If you want the simplicity and discipline of monthly income from the SIS Pension Plan, an annuity might be for you.  With an annuity, you use some or all of your SIS Pension money to purchase a contract from an insurance company.  In return for the purchase price of the annuity (what ever amount of money you want to give them, up to 100% of your account), they will guarantee to provide you with a monthly income for the length of the contract.  You can choose an annuity contact that pays for an exact number of months (years) like seven years or 25 years, or you can get payments for as long as you live (life annuity) or even as for as long as you and your spouse live.  If you choose a life annuity, you can choose how much benefit is to continue to your survivor: 50%, 66 2/3%, 75 % or 100%.  Of course, the longer the insurance company expects they will have to pay under the annuity contract, the lower the monthly payment will be. 


Married individuals – In the application process, your spouse must agree to give up the 50% survivor annuity benefit in order to receive a different form of annuity benefit. 


What you get from an annuity is the assurance that your money will not run out – you will receive payments for as long as you live (assuming you choose a life annuity).  To get that assurance, you will lose the flexibility the SIS Pension Fund can provide.  Choosing an annuity is a big decision – one that is not right for many.  You already have the assurance of lifetime monthly income from the NASI Pension Fund and from Social Security.  Life is uncertain.  Unexpected expenses can crop up.  Having money in the SIS Pension Fund or even an IRA gives you flexibility to withdraw a chunk to handle the unexpected.  You may even find that you are not spending as much as you thought.  An annuity is going to pay you money even if you don’t need it now.  If you find that you don’t need as much from income for a period of time as you thought you would, it might be nice to simply leave that money in the SIS Pension Fund where it is invested until you do want to withdraw it.  You lose flexibility with an annuity.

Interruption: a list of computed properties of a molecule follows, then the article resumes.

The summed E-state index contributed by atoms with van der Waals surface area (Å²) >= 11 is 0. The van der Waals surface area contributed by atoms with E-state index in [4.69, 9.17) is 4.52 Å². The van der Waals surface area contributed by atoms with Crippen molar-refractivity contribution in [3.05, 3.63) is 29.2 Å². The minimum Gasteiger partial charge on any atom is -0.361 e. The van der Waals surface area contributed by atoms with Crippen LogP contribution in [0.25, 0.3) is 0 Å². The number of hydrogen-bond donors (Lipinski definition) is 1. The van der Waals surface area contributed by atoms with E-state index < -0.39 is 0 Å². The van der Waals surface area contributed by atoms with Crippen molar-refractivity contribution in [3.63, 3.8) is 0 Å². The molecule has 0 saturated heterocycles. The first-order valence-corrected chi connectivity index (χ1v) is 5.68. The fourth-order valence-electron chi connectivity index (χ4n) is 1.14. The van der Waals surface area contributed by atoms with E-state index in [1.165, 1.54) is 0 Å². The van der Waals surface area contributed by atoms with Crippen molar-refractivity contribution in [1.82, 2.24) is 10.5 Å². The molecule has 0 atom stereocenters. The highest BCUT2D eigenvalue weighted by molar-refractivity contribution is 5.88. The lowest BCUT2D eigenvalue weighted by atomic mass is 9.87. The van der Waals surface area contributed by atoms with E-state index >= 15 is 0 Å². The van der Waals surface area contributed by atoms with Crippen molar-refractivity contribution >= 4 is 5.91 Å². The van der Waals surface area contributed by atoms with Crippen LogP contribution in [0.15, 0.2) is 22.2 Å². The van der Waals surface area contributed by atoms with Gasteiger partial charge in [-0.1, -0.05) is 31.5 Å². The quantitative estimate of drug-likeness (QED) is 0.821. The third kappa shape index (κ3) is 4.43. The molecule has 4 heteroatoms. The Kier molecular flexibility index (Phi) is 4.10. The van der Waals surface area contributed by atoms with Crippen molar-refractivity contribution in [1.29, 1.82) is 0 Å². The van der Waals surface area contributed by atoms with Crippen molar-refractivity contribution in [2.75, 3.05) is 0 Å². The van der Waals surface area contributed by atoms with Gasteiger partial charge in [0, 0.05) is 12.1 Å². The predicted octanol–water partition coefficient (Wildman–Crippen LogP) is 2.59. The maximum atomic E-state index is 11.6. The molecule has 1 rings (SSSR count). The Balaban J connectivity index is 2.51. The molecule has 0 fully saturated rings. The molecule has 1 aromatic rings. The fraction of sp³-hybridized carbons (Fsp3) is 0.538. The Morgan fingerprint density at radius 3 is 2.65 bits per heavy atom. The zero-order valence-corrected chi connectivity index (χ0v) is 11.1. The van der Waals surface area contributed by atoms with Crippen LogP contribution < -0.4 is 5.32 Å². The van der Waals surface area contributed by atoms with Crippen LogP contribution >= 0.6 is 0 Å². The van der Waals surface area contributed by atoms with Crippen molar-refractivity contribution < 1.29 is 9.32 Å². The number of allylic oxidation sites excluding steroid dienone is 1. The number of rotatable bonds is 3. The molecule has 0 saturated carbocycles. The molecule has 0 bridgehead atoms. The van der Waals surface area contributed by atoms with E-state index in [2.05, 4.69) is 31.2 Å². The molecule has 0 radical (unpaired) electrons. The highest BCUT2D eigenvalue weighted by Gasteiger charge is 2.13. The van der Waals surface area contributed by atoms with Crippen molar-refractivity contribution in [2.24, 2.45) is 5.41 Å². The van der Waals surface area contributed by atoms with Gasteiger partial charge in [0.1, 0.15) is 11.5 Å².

An annuity is closely tied to the interest rate on the day you purchase the annuity.  If interest rates are low, the amount of your monthly payment will be low for the rest of your life.  You will lose the possibility of higher interest rates or higher investment returns from stock or real estate investments if you purchase an annuity.  Think long and hard before you lock up your SIS Pension Fund money in an annuity.


If you want to turn your SIS Pension Fund into monthly income, consider the installment option available from the SIS Pension Plan.


Taxation of Annuity Payments


Money you receive from the SIS Pension Fund is taxable as ordinary income in the year you receive the money.


Pitfalls of Annuities


1)                 You lose the flexibility of the SIS Pension Fund.  Once the annuity contract is purchased, you cannot change your mind.

2)                 You are making a bet on the interest rates on the day you purchase the annuity.  You have no opportunity for a greater investment return over the life of the annuity.


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External Links


Investopedia – Annuity